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Landing a Promotion

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Landing a Promotion

By Michelle Yozzo Drake

In a perfect world, we all work to our full capacity every single day: we're shining examples of perfect employees who come in early, stay late, always give 210%, and do everything we can to better the company.

Unfortunately, this isn't a perfect world, and most of us will confess that we don't ALWAYS put forth maximum effort; however, we still do a pretty good job, get the work done and occasionally even put forth a brilliant idea or two. That's fine and dandy except when the opportunity for a promotion pops up. Say one of your department managers decides to take an early retirement. In a few weeks or even months, his position is going to be up for grabs, and good money says that your company would rather hire up from within than bring a brand new person into this position. You want this promotion, but you have to wonder: is just doing a "pretty good job" going to land it for you? Chances are...no. But all is not lost. You still might have an opportunity to put yourself in the front running for the position.

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First, make sure that the right people know you're throwing your hat into the ring for this position. Tell whoever is in charge of finding a replacement and overseeing the hiring process that you're VERY interested in being considered, and ask them about the position: what are the responsibilities? What qualifications and experience are they looking for? And who else has decided to go for this position? The sooner you get your name out and find out about the position, the better. And hey, you might even scare off a few other potential applicants!

Second, think long and hard about the time you've put in at the company and start preparing a list of your accomplishments there. What have you done that has benefited the company? Have you save them money? Brought them new clients? Reduced employee turnover? List everything out: you're going to need it when you snag that interview!

Next, it's time to make a splash. Determine what problems the company is facing and develop a solution, a strategic plan that will resolve the issue. If you don't have all the skill sets required to solve the problem, put together a team that can. The hiring panel will not only be impressed with your plan, they'll take note of how you took the initiative to root out the problem and form a team to solve it. There's no better way to wow your superiors than by saving the day with an innovative solution to a problem.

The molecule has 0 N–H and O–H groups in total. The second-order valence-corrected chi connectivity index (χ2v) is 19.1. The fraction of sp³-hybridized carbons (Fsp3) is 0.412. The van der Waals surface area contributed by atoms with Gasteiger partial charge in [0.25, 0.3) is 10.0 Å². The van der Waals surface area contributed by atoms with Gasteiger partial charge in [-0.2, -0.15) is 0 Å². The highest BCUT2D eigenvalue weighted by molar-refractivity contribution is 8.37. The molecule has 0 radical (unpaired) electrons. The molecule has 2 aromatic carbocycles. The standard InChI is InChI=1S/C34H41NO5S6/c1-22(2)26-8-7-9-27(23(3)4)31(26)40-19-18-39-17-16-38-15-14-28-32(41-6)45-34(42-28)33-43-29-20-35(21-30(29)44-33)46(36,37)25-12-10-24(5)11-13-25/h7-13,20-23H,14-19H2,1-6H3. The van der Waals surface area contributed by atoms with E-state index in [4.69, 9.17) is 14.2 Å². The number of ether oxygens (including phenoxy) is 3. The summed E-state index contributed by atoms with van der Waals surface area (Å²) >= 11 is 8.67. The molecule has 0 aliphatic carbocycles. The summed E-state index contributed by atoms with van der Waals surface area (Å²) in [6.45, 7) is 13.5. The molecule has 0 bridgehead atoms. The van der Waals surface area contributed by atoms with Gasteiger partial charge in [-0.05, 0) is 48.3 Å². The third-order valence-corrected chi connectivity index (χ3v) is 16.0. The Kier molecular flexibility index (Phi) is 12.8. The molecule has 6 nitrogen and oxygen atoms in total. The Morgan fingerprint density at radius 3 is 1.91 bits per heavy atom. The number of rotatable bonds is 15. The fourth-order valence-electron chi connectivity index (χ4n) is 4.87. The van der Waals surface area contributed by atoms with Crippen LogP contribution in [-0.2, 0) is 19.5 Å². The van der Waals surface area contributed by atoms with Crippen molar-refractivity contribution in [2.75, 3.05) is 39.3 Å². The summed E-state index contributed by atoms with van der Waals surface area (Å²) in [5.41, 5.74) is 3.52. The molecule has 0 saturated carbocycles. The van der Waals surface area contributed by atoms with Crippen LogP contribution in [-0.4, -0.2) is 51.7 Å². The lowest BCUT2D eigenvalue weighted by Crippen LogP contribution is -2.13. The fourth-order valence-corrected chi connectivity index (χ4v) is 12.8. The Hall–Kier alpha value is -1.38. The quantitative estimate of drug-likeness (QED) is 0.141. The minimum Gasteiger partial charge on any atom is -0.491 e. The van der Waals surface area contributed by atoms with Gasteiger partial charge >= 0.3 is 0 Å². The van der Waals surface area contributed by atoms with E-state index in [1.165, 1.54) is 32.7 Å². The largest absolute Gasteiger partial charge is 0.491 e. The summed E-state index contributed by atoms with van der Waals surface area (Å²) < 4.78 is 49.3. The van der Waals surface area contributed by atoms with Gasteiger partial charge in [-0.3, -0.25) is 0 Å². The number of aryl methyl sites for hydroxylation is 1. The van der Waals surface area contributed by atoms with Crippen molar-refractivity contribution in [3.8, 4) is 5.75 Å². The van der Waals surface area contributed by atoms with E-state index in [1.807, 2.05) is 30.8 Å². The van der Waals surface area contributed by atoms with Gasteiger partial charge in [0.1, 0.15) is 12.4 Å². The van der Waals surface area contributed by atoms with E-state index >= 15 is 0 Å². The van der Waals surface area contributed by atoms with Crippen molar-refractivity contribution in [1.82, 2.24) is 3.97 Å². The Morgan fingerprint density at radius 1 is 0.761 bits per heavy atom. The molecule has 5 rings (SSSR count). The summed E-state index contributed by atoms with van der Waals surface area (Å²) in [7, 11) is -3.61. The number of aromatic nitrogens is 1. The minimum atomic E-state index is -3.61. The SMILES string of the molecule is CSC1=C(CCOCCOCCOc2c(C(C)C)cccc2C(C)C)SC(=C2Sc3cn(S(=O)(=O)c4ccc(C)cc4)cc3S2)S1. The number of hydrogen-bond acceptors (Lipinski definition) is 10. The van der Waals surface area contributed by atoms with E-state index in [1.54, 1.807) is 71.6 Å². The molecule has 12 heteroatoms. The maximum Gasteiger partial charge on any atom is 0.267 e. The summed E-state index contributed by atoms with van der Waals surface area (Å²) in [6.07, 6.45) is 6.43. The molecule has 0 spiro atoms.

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Remember that face time is good time. Figure out a way to get yourself and your accomplishments in front of the hiring decision makers BEFORE the interview. One of my favorite ways (that I tell all of my coaching clients) is to start or become part of an office newsletter. Newsletters are designed to highlight accomplishments, right? So why not YOUR accomplishments? If your office newsletter already exists, write a few articles spotlighting others and then work in a few mentions about yourself. If you're starting a newsletter, do the same: a few issues about the stellar teams and individuals in the company and then insert your own accomplishments here and there.

Becoming a part of or driving a newsletter is also an excellent way to put yourself in front of the higher-ups by offering to interview them for an article. Few can resist a taste of fame, even if it's only in a department newsletter. And not only will you be starting to build relationships with the hiring decision makers, you'll also have the opportunity to grill them on how they see the company: what challenges the company is facing, the future of the company, and the type of people who will take the company to the next level.

Finally, don't forget about the people you work with in your current position! The hiring panel will probably want to speak with them during the interview process regarding what it's like to work with YOU. Make sure that your 360 evaluation - what your peers, superiors and subordinates have to say about you - is a positive one. Talk to the people you work with and ask them for honest criticisms and feedback. Absorb what they say and in the following weeks or days, prove to them that you're working hard to utilize your strengths and diminish your weaknesses.

And if there doesn't seem to be an opportunity for a promotion on the horizon, take a page from the Boy Scouts and "be prepared" - you never know when one will pop up, and you should ALWAYS be ready to land it!

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�I am still determined to be cheerful and happy, in whatever situation I may be; for I have also learned from experience that the greater part of our happiness or misery depends upon our dispositions and not upon our circumstances.� � Martha Washington